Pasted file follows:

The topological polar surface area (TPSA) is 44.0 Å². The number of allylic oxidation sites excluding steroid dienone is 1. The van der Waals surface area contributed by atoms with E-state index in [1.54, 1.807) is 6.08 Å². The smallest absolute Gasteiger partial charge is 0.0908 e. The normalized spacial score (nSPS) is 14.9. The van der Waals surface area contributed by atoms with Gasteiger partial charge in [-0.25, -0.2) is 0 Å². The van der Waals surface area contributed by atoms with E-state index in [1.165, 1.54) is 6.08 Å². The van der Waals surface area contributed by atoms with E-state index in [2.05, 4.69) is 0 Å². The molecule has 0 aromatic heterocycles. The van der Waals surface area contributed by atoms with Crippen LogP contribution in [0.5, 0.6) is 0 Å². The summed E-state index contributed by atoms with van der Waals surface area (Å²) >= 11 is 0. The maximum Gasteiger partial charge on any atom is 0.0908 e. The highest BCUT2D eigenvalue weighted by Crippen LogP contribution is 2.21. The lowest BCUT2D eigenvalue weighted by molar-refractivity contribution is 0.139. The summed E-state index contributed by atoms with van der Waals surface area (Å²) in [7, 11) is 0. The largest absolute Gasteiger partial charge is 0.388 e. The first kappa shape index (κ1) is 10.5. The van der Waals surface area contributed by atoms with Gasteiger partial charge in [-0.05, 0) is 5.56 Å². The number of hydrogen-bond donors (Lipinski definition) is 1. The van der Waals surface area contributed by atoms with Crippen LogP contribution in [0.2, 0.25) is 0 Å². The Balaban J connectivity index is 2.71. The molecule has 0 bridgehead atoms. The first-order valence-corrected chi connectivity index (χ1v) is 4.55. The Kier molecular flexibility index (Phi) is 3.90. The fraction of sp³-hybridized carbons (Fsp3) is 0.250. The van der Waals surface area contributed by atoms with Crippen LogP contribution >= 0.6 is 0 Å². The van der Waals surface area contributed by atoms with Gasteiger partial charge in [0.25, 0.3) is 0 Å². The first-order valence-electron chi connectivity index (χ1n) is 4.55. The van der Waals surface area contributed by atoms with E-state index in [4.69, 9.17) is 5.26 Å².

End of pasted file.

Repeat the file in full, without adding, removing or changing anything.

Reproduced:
The topological polar surface area (TPSA) is 44.0 Å². The number of allylic oxidation sites excluding steroid dienone is 1. The van der Waals surface area contributed by atoms with E-state index in [1.54, 1.807) is 6.08 Å². The smallest absolute Gasteiger partial charge is 0.0908 e. The normalized spacial score (nSPS) is 14.9. The van der Waals surface area contributed by atoms with Gasteiger partial charge in [-0.25, -0.2) is 0 Å². The van der Waals surface area contributed by atoms with E-state index in [1.165, 1.54) is 6.08 Å². The van der Waals surface area contributed by atoms with E-state index in [2.05, 4.69) is 0 Å². The molecule has 0 aromatic heterocycles. The van der Waals surface area contributed by atoms with Crippen LogP contribution in [0.5, 0.6) is 0 Å². The summed E-state index contributed by atoms with van der Waals surface area (Å²) >= 11 is 0. The maximum Gasteiger partial charge on any atom is 0.0908 e. The highest BCUT2D eigenvalue weighted by Crippen LogP contribution is 2.21. The lowest BCUT2D eigenvalue weighted by molar-refractivity contribution is 0.139. The summed E-state index contributed by atoms with van der Waals surface area (Å²) in [7, 11) is 0. The largest absolute Gasteiger partial charge is 0.388 e. The first kappa shape index (κ1) is 10.5. The van der Waals surface area contributed by atoms with Gasteiger partial charge in [-0.05, 0) is 5.56 Å². The number of hydrogen-bond donors (Lipinski definition) is 1. The van der Waals surface area contributed by atoms with Crippen LogP contribution in [0.2, 0.25) is 0 Å². The Balaban J connectivity index is 2.71. The molecule has 0 bridgehead atoms. The first-order valence-corrected chi connectivity index (χ1v) is 4.55. The Kier molecular flexibility index (Phi) is 3.90. The fraction of sp³-hybridized carbons (Fsp3) is 0.250. The van der Waals surface area contributed by atoms with Crippen LogP contribution >= 0.6 is 0 Å². The van der Waals surface area contributed by atoms with Gasteiger partial charge in [0.25, 0.3) is 0 Å². The first-order valence-electron chi connectivity index (χ1n) is 4.55. The van der Waals surface area contributed by atoms with E-state index in [4.69, 9.17) is 5.26 Å².